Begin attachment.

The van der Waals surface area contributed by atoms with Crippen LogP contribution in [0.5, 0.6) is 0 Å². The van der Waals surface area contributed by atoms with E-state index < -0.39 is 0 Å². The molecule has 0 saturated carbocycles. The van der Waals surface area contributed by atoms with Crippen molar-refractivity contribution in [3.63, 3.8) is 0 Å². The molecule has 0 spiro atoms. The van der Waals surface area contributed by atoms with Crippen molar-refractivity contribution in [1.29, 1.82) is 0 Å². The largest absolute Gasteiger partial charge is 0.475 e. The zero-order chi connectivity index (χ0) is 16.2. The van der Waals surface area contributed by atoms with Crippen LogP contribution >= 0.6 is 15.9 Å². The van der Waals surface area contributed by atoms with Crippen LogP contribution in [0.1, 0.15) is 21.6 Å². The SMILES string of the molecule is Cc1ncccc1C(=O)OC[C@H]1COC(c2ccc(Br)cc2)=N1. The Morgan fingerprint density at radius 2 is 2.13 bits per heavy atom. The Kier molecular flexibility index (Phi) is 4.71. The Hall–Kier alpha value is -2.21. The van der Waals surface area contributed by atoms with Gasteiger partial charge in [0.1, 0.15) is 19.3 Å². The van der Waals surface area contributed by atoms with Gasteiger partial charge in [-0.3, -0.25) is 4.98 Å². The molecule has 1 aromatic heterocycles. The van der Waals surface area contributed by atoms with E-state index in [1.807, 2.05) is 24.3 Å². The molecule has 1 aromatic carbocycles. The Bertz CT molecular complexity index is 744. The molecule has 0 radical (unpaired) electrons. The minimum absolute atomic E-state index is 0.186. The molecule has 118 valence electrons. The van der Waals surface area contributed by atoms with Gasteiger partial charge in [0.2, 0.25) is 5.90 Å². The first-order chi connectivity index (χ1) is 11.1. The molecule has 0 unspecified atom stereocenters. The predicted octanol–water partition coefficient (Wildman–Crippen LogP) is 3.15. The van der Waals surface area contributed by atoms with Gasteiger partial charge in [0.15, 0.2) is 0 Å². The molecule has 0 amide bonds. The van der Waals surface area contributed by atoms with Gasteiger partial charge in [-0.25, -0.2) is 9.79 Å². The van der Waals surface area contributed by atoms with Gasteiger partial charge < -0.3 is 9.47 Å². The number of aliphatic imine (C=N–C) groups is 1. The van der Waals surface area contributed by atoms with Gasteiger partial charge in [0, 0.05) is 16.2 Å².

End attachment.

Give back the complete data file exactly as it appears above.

The van der Waals surface area contributed by atoms with Crippen LogP contribution in [0.5, 0.6) is 0 Å². The van der Waals surface area contributed by atoms with E-state index < -0.39 is 0 Å². The molecule has 0 saturated carbocycles. The van der Waals surface area contributed by atoms with Crippen molar-refractivity contribution in [3.63, 3.8) is 0 Å². The molecule has 0 spiro atoms. The van der Waals surface area contributed by atoms with Crippen molar-refractivity contribution in [1.29, 1.82) is 0 Å². The largest absolute Gasteiger partial charge is 0.475 e. The zero-order chi connectivity index (χ0) is 16.2. The van der Waals surface area contributed by atoms with Crippen LogP contribution >= 0.6 is 15.9 Å². The van der Waals surface area contributed by atoms with Crippen LogP contribution in [0.1, 0.15) is 21.6 Å². The SMILES string of the molecule is Cc1ncccc1C(=O)OC[C@H]1COC(c2ccc(Br)cc2)=N1. The Morgan fingerprint density at radius 2 is 2.13 bits per heavy atom. The Kier molecular flexibility index (Phi) is 4.71. The Hall–Kier alpha value is -2.21. The van der Waals surface area contributed by atoms with Gasteiger partial charge in [0.1, 0.15) is 19.3 Å². The van der Waals surface area contributed by atoms with Gasteiger partial charge in [-0.3, -0.25) is 4.98 Å². The molecule has 1 aromatic heterocycles. The van der Waals surface area contributed by atoms with E-state index in [1.807, 2.05) is 24.3 Å². The molecule has 1 aromatic carbocycles. The Bertz CT molecular complexity index is 744. The molecule has 0 radical (unpaired) electrons. The minimum absolute atomic E-state index is 0.186. The molecule has 118 valence electrons. The van der Waals surface area contributed by atoms with Gasteiger partial charge in [0.2, 0.25) is 5.90 Å². The first-order chi connectivity index (χ1) is 11.1. The molecule has 0 unspecified atom stereocenters. The predicted octanol–water partition coefficient (Wildman–Crippen LogP) is 3.15. The van der Waals surface area contributed by atoms with Gasteiger partial charge in [0.15, 0.2) is 0 Å². The molecule has 0 amide bonds. The van der Waals surface area contributed by atoms with Gasteiger partial charge in [-0.25, -0.2) is 9.79 Å². The van der Waals surface area contributed by atoms with Gasteiger partial charge < -0.3 is 9.47 Å². The number of aliphatic imine (C=N–C) groups is 1. The van der Waals surface area contributed by atoms with Gasteiger partial charge in [0, 0.05) is 16.2 Å².